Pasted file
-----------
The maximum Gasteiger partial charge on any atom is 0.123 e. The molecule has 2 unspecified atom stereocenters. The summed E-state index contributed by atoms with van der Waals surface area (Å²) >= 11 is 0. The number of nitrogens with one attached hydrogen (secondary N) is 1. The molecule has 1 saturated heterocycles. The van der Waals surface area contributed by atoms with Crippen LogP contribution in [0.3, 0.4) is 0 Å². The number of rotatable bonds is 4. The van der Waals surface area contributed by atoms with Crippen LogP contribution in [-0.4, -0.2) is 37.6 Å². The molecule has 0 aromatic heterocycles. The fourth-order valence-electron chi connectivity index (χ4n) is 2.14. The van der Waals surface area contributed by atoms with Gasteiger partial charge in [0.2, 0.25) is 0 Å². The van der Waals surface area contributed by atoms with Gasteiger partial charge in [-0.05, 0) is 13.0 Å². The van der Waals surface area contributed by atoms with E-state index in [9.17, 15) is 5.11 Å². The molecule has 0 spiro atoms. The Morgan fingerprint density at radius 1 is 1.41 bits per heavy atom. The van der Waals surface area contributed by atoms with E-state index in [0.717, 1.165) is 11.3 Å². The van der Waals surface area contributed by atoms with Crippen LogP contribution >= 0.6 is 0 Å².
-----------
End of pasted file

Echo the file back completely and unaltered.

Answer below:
The maximum Gasteiger partial charge on any atom is 0.123 e. The molecule has 2 unspecified atom stereocenters. The summed E-state index contributed by atoms with van der Waals surface area (Å²) >= 11 is 0. The number of nitrogens with one attached hydrogen (secondary N) is 1. The molecule has 1 saturated heterocycles. The van der Waals surface area contributed by atoms with Crippen LogP contribution in [0.3, 0.4) is 0 Å². The number of rotatable bonds is 4. The van der Waals surface area contributed by atoms with Crippen LogP contribution in [-0.4, -0.2) is 37.6 Å². The molecule has 0 aromatic heterocycles. The fourth-order valence-electron chi connectivity index (χ4n) is 2.14. The van der Waals surface area contributed by atoms with Gasteiger partial charge in [0.2, 0.25) is 0 Å². The van der Waals surface area contributed by atoms with Gasteiger partial charge in [-0.05, 0) is 13.0 Å². The van der Waals surface area contributed by atoms with E-state index in [9.17, 15) is 5.11 Å². The molecule has 0 spiro atoms. The Morgan fingerprint density at radius 1 is 1.41 bits per heavy atom. The van der Waals surface area contributed by atoms with E-state index in [0.717, 1.165) is 11.3 Å². The van der Waals surface area contributed by atoms with Crippen LogP contribution >= 0.6 is 0 Å².